This gel framework could become a next-generation binder system for commercial Li-ion batteries.”Compared to conventional binder system which typically consists of conductive additive and polymer binder, our novel binder plays dual functionalities simultaneously combining conductive and adhesive features, thus greatly improving the better utility of active electrode materials,”Professor Yu tells Nanowerk.

“More importantly, owing to its unique 3D network structure, this gel binder promotes both electron and ion transport in electrode and improves the distribution of active particles, thus enhancing the rate performance and cycle life of battery electrodes.”He points out that this invention is important because it presents a new generation of powerful yet scalable binder materials for lithium ion batteries that show great potential in industrial manufacturing.This novel gel binder can overcome the drawbacks of conventional binder systems, leading to next-generation lithium ion battery with high performance.

The researchers have reported their findings in two papers in Nano Letters (“Nanostructured Conductive Polymer Gels as a General Framework Material To Improve Electrochemical Performance of Cathode Materials in Li-Ion Batteries”) and Advanced Materials (“A Tunable 3D Nanostructured Conductive Gel Framework Electrode for High-Performance Lithium Ion Batteries”).

 

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Schematic of synthetic and structural features of commercial lithium iron phosphate (C-LFP)/cross-linked polypyrrole (C-PPy) hybrid gel framework. The conductive polymer chains can be polymerized in situ with electrode materials and cross-linked by molecules with multiple functional groups, resulting in a polymeric network connecting all active particles. (Reprinted with permission by American Chemical Society) (click on image to enlarge)

“A traditional binder system in Li-ion battery electrodes is a binary hybrid with components acting separate functionalities,” explains Yu. “In such system, polymer binders such as polyvinylidene fluoride (PVDF) adhere the active materials and other additives together to hold the mechanical integrity while a conductive additive (usually carbon particles) ensures the conductivity of the entire electrode.”In these electrodes, electrons transport through chains of particles while ions move through the liquid or solid electrolyte that fills the pores of the electrode.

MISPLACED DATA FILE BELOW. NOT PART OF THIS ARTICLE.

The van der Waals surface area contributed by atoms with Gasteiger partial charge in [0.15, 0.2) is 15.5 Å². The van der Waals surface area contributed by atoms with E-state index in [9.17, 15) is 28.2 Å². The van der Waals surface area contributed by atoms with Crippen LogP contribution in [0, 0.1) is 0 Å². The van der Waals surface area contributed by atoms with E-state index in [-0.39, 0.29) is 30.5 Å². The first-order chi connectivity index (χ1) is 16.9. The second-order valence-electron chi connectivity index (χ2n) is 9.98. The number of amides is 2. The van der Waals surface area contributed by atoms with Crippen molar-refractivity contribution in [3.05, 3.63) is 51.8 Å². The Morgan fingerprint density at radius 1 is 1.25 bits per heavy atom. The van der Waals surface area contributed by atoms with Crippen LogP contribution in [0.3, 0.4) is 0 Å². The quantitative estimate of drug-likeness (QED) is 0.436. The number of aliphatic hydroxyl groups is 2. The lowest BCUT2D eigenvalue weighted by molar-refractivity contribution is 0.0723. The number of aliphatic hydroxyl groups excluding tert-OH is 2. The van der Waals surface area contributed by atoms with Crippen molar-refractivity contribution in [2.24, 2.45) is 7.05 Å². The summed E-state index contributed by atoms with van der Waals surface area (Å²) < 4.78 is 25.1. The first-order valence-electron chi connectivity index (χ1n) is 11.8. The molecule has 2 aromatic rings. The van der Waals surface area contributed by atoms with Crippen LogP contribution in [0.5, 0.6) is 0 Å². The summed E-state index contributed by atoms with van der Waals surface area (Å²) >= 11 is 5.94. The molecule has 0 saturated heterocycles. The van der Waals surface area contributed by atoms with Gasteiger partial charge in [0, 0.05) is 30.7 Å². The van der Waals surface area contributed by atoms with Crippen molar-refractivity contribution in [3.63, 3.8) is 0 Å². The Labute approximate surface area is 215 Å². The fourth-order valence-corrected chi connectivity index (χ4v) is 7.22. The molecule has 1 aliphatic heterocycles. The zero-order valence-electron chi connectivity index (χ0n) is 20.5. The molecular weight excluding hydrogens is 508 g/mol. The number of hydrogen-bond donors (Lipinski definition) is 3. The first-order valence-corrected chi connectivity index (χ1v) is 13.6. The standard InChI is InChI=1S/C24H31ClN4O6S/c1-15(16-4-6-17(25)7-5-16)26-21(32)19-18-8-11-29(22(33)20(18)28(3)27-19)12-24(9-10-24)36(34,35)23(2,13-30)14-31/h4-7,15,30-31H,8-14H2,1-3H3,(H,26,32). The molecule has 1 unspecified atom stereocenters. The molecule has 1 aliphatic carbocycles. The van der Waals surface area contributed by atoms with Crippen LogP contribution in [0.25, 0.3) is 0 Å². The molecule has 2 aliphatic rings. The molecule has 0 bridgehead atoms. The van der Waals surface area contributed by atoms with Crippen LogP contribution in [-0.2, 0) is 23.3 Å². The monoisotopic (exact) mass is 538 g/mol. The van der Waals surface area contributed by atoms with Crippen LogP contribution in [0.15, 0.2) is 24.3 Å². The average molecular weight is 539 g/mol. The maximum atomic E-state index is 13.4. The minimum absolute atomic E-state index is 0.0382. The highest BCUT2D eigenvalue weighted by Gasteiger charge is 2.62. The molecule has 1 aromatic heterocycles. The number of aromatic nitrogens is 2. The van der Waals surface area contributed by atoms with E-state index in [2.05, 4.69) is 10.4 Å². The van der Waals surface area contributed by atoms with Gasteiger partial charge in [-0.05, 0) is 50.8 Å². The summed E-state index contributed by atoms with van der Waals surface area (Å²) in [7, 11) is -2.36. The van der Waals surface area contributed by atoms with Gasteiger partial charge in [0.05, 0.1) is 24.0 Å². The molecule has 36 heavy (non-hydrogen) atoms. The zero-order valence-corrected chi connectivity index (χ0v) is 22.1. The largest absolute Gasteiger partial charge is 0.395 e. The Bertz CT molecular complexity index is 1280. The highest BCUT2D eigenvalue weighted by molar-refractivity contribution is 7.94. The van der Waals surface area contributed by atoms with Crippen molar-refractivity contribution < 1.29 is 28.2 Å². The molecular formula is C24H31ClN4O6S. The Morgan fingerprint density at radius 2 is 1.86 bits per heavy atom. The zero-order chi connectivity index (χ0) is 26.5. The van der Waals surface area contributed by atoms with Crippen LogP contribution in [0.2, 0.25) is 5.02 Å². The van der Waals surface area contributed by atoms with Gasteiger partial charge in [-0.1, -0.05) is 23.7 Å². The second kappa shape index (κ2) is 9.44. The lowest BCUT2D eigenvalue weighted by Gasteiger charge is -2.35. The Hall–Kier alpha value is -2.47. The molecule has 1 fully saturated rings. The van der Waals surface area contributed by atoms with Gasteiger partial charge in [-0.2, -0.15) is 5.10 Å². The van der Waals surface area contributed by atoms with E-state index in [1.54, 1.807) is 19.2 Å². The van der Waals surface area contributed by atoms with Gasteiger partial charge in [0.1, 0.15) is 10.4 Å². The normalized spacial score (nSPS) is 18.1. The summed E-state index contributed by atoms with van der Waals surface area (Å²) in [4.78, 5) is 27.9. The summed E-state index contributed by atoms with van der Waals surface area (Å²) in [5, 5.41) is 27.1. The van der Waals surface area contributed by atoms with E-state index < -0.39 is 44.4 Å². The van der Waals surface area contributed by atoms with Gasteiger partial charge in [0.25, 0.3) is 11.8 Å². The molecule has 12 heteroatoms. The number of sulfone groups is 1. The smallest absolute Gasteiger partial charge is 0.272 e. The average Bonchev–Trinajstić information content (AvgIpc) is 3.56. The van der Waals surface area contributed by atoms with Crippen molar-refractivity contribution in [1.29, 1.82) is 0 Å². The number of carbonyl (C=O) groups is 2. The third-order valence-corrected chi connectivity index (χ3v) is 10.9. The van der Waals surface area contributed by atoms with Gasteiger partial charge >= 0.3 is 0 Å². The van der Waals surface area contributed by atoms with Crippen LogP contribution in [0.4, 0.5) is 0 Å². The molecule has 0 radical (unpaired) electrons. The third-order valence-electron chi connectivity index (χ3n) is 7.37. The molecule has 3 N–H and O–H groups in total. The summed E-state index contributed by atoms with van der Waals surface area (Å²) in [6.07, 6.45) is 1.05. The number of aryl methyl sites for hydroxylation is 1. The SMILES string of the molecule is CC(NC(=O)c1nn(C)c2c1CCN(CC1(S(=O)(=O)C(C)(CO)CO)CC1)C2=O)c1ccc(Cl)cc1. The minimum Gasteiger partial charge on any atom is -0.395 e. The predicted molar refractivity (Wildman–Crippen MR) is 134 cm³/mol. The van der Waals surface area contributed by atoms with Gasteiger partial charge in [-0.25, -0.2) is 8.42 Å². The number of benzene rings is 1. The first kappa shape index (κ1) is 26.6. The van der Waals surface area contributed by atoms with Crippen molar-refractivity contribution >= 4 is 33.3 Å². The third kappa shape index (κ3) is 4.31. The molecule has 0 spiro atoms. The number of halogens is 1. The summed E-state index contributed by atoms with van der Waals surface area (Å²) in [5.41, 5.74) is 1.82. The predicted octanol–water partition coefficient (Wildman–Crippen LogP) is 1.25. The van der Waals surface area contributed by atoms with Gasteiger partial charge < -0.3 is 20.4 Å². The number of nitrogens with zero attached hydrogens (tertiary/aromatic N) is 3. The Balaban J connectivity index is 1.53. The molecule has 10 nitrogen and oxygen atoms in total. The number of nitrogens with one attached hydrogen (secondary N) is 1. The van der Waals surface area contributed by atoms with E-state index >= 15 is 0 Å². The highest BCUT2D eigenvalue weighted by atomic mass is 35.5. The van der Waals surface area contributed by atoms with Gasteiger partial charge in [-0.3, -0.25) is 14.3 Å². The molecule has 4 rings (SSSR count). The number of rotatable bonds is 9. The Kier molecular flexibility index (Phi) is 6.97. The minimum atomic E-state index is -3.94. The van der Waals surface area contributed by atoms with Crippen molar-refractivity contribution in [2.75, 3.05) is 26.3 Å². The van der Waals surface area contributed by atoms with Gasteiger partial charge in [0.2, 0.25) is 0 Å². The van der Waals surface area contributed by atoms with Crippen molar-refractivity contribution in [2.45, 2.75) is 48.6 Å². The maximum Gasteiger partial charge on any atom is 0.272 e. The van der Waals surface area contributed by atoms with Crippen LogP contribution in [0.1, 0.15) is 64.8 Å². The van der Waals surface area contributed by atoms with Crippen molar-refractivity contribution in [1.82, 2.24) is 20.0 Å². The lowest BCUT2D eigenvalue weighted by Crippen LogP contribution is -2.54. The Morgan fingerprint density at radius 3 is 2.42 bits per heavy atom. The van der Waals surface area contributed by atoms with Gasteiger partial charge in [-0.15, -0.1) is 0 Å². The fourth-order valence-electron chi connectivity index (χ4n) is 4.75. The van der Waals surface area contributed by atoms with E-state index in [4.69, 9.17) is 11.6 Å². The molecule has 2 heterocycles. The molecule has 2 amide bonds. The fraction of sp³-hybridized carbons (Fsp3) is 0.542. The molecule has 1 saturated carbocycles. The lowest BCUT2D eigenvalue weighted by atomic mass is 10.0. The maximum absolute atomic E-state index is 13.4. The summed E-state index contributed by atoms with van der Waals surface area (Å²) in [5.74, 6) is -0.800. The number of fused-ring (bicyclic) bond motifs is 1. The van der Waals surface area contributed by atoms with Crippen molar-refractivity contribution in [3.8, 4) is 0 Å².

energy_storage_2013 042216 _11-13-1However, the conductive phases are randomly distributed, which may lead to bottlenecks and poor contacts that impede effective access to parts of the battery.And both organic and inorganic components tend to aggregate, which also negatively impact electron and ion transport.The team’s novel conductive gel binder can overcome these drawbacks and thus improve the rate and cyclic performance of Li-ion batteries.

The conductive polymer gels potentially could also be used for responsive/smart electronics such as biosensors, artificial skins and soft robotics.The scientific core of this work is that three-dimensional nanostructured conductive polymer gels can be built up by tunable molecule crosslinking and this unique conductive framework material can promote the electron/ion transport within battery electrodes.

“Firstly, our work provides a new method for synthesis of conductive polymer gel,” elaborates Yu. “Traditionally, conductive polymer gels are synthesized by template-based method, which usually results in low conductivity and poor mechanical properties. The method we developed is to crosslink conductive polymer chains with functional molecules with multiple functional groups, enabling a network, interconnected structure promoting high electronic conductivity and electrochemical activity.”

“Secondly, we demonstrated that this newly developed conductive polymer gel can be used as binder system and significantly improve conventional lithium-ion battery performance owing to their advantageous structural features,” he continues. “The ease of processability and excellent chemical and physical properties of these nanostructured conductive gels enable a new class of binder materials for fabricating next-generation high-energy lithium-ion batteries.”Although the researchers’ binder gel is mechanically strong, it lacks flexibility and stretchability.

The plan is to further modify the mechanical properties by tailoring the molecular backbones of conductive polymers through the addition of side chains or other building block polymers.The scientists further intend to demonstrate the versatility of their gel binders for other important electrode materials, such as some commercial electrode materials, as well as some next-generation ultrahigh-capacity materials, such as silicon, and sulfur.

by Michael Berger @ Nanowerk